The Physica forms Aristotle's most fundamental treatise in his studies of natural science. In this treatise, Aristotle investigates the principles and causes of all things that have a nature – that is, of all things that have an internal principle of change and rest – with the purpose of generating knowledge of natural phenomena (Ph I.1, 184a10–16). In the course of doing so, Aristotle defines a large number of key notions of his natural philosophy, such as motion and change, space and time, matter and form, causal explanation, luck and spontaneity, teleology and necessity. The conceptual apparatus and framework laid out in the Physica are consequently applied and reshaped for the inquiries into the more specific and more complex segments of the natural world, written down in Aristotle's other natural treatises.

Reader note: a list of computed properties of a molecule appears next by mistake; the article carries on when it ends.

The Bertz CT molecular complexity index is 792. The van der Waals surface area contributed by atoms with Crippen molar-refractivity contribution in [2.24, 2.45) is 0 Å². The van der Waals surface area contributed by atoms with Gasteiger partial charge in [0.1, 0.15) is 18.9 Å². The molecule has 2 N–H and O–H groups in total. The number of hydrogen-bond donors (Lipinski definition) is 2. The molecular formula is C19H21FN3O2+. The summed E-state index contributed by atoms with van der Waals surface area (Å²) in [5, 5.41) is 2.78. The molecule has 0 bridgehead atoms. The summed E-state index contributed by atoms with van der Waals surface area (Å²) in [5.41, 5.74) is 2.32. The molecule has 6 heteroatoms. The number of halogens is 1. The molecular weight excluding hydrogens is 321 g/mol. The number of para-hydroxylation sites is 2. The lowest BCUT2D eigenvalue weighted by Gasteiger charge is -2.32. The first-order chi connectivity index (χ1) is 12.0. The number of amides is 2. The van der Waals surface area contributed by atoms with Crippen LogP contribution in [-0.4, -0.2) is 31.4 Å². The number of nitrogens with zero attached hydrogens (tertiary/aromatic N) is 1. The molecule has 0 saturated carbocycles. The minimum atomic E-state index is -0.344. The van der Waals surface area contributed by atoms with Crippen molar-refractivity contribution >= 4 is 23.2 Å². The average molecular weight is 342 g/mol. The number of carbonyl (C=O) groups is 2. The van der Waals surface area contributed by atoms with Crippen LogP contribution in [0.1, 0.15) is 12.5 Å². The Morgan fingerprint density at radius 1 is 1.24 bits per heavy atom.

Final causes and natural teleology figure especially prominently in the second book of the Physica, where Aristotle defines his concept of nature, introduces his theory of four types of cause or causal explanation, and discusses the kinds of cause operative in art and nature. In this chapter, I shall focus on Aristotle's first argument in defense of natural teleology against his materialist predecessors (in Ph II.8, 198b16–199a8), which raises an important aporia about the role of teleology, necessity, and chance in the proper explanation of natural phenomena. The main purpose of this chapter is to provide an interpretation of this argument, which will build upon a distinction I draw between primary and secondary types of teleology.